We really enjoyed our brief visit to Nantes, a city to which I would like to return. It is the sixth largest city in France with a population of over 300,000 and, including the metropolitan area its population is nearly 1,000,000.
We began our visit with a brief shuttle ride to the city center following which we were met by Daniel, our “greeter” to this lovely city. Daniel is a member of the Greeters organization which, in certain locales, provide a “greeter” who, as a voluntary service, provides a 2 hour introductory tour. In fact, Daniel was with us for 4 to 5 hours. We really liked him and he was extremely informative.
We started at the city garden, which is within a few hundred meters of the train station.
In the park is this statue of Jules Verne. He lived in Nantes and there is a museum in his honor in the city. We didn’t have time to visit the museum but we liked the statue.
The cathedral was closed due to fire and the fact that it is being restored but from the outside it looked magnificent. I’ve read about the cathedral and it is reputedly very beautiful inside.
As we walked we passed many interesting sites and traveled down some interesting streets. Here is a glimpse of what we encountered.
The picture in the middle on the top row above is of a book store. Perched on the balcony of the second floor is a young black man reading a book. In his right hand he is holding a broken chain. The symbolism is that knowledge can set you free. Here, have a closer look. It is important to know that slave trading was a major source of income to the city and continued until about 1827.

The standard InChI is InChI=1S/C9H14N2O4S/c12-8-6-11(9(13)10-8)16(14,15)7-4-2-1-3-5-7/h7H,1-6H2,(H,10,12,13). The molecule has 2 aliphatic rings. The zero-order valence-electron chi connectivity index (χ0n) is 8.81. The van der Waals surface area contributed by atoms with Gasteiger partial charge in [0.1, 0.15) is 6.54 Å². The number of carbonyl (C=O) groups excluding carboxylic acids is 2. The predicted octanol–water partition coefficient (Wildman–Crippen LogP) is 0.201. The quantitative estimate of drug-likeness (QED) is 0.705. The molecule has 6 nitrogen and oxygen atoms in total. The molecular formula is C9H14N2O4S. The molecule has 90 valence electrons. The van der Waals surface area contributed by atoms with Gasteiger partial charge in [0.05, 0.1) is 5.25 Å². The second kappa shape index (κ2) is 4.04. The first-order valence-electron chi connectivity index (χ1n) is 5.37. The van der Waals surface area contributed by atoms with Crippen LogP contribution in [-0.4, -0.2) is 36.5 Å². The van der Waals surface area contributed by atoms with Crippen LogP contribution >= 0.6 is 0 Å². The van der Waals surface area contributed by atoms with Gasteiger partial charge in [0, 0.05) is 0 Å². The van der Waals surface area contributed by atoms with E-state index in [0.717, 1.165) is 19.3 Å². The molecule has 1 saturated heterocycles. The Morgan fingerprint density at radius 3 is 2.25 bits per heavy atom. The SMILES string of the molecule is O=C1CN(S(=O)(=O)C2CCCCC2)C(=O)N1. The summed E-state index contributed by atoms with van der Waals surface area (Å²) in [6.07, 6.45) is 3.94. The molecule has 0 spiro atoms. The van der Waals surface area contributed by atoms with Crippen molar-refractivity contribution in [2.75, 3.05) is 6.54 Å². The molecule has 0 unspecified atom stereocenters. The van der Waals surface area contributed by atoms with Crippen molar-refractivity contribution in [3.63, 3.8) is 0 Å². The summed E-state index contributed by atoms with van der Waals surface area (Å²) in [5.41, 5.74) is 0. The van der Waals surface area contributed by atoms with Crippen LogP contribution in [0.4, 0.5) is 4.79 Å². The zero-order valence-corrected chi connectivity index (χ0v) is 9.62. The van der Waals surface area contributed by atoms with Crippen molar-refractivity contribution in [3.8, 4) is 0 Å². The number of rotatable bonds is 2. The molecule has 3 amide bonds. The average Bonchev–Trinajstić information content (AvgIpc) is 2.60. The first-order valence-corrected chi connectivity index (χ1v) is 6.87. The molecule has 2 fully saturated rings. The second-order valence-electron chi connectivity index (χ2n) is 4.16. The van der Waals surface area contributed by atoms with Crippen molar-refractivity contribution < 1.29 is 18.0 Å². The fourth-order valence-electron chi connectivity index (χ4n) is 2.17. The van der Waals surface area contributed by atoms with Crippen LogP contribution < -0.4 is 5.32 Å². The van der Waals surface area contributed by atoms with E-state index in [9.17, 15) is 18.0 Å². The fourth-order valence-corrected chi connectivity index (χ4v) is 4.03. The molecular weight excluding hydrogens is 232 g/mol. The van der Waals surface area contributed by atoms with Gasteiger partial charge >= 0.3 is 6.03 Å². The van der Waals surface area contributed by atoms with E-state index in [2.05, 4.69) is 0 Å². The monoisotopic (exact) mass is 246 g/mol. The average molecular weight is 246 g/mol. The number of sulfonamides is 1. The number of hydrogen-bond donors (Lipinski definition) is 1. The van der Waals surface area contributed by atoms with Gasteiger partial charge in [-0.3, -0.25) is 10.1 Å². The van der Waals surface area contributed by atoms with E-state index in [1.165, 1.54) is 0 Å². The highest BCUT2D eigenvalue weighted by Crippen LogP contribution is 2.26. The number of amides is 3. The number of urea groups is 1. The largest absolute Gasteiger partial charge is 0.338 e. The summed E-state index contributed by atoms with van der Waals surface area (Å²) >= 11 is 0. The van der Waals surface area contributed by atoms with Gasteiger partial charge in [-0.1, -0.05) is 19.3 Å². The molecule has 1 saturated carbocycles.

Dan introduced us to the Passage Pommeraye, an enclosed and elegant shopping venue.
Here is a photo of JoAnn ascending the stairs.
We passed through the Castle of the Dukes of Brittany as we moved about. Many of its buildings date to the 15th century. Here is the main gate . . .
. . . And and the rear walls.
Dan led us to a hidden garden that was quite spectacular and tucked away. Here is a view from there. I like this photo for the garden as well as the contrasting architecture. In the upper left background is the Belfry of Sainte-Croix Church.
A striking piece of architecture is this building which is an administrative building for the larger metropolitan area.
I really liked the statue. Is the girl climbing up to get back in place or escaping down to run who knows where?
This statue is a memorial to 50 victims of the French resistance who were executed on October 2, 1941 at the direction of Adolph Hitler in retaliation for acts of heroism undertaken by the resistance. In reality only 48 were shot including a young boy of 17, Guy Moquet.
You saw the belfry of Saint Croix from afar. Here is a closer look at the belfry and the photos to follow are inside the church.
Some of the photos I took, as we strolled the streets.
I always like shots like this as I think it speaks about the community.
The following fresco is entitled “Le Mur Tombe du Ciel“ which translates to the wall falling from the sky. It was created in 2011 and records the true history of Nantes from the middle ages to the present day. That’s Dan pointing at a particular person of history.
From there we were off to Le Machines De L’Île, which translates into the isle of machines. It is a collection of fantastic machines based on the imaginations of Jules Verne and Leonardo da Vinci, and possibly others, in which the machines they envisioned come to life. What an experience.
Then we were on our way back to the Journey in anticipation of another great day to come.